Carrier offered outdated information to aggrieved customers, or no information at all, Department of Transportation found
Frontier Airlines was fined $40,000 this week for failing to provide customers with required information about compensation for being bumped from overbooked flights and for lost or damaged luggage.
U.S. Department of Transportation investigators detailed the violations observed at Frontier gates and ticket counters at various airports across the country in an order issued Tuesday.
They found the Denver-based carrier was displaying outdated information and sometimes failing to provide any information at all to passengers about overbooking practices, payments for being bumped and the airline’s financial liability should a customer’s bags be delayed, lost or damaged.
The carrier has updated its outdated procedures and “has taken steps, including introducing a new reporting system, to ensure compliance with the DOT regulations,” Frontier spokesman Richard Oliver wrote in an email Wednesday.
The feds allow airlines to overbook flights to maximize efficiency. In return, airlines agree to financially compensate eligible passengers. But the airlines must immediately provide information about its overbooking rules compensation to passengers turned away from their flights, the DOT says. That information also must be displayed and available by request at all ticket counters and gates. The compensation rate must be updated every two years.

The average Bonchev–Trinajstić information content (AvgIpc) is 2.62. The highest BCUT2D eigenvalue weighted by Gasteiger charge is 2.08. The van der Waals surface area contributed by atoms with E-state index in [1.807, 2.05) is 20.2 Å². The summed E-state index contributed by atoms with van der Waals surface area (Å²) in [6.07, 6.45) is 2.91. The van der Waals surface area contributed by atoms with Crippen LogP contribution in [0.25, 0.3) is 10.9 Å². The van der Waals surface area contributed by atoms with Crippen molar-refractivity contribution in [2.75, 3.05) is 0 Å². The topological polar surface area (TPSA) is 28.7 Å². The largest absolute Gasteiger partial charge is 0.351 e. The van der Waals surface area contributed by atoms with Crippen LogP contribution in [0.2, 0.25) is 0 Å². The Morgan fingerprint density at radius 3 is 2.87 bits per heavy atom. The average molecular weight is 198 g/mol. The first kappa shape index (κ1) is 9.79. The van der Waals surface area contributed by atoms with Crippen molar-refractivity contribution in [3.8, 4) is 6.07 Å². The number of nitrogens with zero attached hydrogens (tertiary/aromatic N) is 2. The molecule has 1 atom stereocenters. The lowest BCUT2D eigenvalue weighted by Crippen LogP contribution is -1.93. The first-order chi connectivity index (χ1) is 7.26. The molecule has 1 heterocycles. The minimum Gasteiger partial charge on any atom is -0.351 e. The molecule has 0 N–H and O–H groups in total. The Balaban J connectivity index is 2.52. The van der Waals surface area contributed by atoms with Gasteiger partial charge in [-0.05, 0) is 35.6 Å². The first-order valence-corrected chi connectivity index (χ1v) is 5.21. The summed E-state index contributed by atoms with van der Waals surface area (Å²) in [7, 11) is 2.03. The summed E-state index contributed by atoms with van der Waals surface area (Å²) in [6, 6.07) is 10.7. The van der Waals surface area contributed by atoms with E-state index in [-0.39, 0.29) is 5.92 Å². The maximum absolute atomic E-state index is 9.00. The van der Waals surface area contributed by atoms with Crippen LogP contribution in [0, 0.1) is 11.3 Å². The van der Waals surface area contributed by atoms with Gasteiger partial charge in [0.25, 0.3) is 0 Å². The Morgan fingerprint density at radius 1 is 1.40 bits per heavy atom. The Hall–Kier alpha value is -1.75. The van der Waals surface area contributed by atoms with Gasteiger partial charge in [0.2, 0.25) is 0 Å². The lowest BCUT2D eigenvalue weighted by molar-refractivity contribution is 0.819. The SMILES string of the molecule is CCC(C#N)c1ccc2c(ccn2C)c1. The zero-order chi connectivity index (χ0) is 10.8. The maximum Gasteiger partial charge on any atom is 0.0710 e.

The investigation found Frontier employees at some airports did not have “proper copies” of the policies when enforcement officials asked for them. In some cases, the policies were more than five years out of date. In other instances, copies of the statement were not available at a Frontier ticket counter or gate at all.
When it came to baggage compensation, officials found Frontier displayed signs at some airports that listed the airline’s liability below the maximum $3,500 figure set in August 2015. Some of the Frontier signs had information that was more than eight years old.
The DOT order noted that Frontier responded to the violations by immediately removing out-of-date signs at airports and in its warehouse, and took steps to inform its employees about the issues and the “importance of full compliance with all applicable DOT regulations.”